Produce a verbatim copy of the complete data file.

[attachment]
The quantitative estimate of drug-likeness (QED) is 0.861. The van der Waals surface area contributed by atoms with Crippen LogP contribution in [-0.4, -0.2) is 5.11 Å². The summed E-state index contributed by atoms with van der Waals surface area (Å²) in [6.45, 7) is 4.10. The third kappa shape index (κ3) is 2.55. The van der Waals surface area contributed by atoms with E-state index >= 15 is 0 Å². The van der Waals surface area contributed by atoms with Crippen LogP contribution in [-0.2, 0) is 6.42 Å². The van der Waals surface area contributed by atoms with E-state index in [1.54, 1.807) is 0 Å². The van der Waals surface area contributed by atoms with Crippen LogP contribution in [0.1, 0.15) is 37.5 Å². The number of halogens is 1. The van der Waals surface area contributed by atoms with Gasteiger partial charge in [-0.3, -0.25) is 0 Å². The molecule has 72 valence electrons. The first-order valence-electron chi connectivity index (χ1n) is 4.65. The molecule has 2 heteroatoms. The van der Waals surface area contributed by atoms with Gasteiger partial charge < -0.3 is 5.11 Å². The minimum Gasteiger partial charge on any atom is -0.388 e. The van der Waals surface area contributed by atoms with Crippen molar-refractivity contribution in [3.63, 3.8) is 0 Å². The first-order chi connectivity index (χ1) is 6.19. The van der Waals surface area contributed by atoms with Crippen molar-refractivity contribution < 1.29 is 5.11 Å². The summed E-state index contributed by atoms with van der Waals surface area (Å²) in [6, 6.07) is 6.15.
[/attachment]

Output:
The quantitative estimate of drug-likeness (QED) is 0.861. The van der Waals surface area contributed by atoms with Crippen LogP contribution in [-0.4, -0.2) is 5.11 Å². The summed E-state index contributed by atoms with van der Waals surface area (Å²) in [6.45, 7) is 4.10. The third kappa shape index (κ3) is 2.55. The van der Waals surface area contributed by atoms with E-state index >= 15 is 0 Å². The van der Waals surface area contributed by atoms with Crippen LogP contribution in [-0.2, 0) is 6.42 Å². The van der Waals surface area contributed by atoms with E-state index in [1.54, 1.807) is 0 Å². The van der Waals surface area contributed by atoms with Crippen LogP contribution in [0.1, 0.15) is 37.5 Å². The number of halogens is 1. The van der Waals surface area contributed by atoms with Gasteiger partial charge in [-0.3, -0.25) is 0 Å². The molecule has 72 valence electrons. The first-order valence-electron chi connectivity index (χ1n) is 4.65. The molecule has 2 heteroatoms. The van der Waals surface area contributed by atoms with Gasteiger partial charge < -0.3 is 5.11 Å². The minimum Gasteiger partial charge on any atom is -0.388 e. The van der Waals surface area contributed by atoms with Crippen molar-refractivity contribution in [3.63, 3.8) is 0 Å². The first-order chi connectivity index (χ1) is 6.19. The van der Waals surface area contributed by atoms with Crippen molar-refractivity contribution < 1.29 is 5.11 Å². The summed E-state index contributed by atoms with van der Waals surface area (Å²) in [6, 6.07) is 6.15.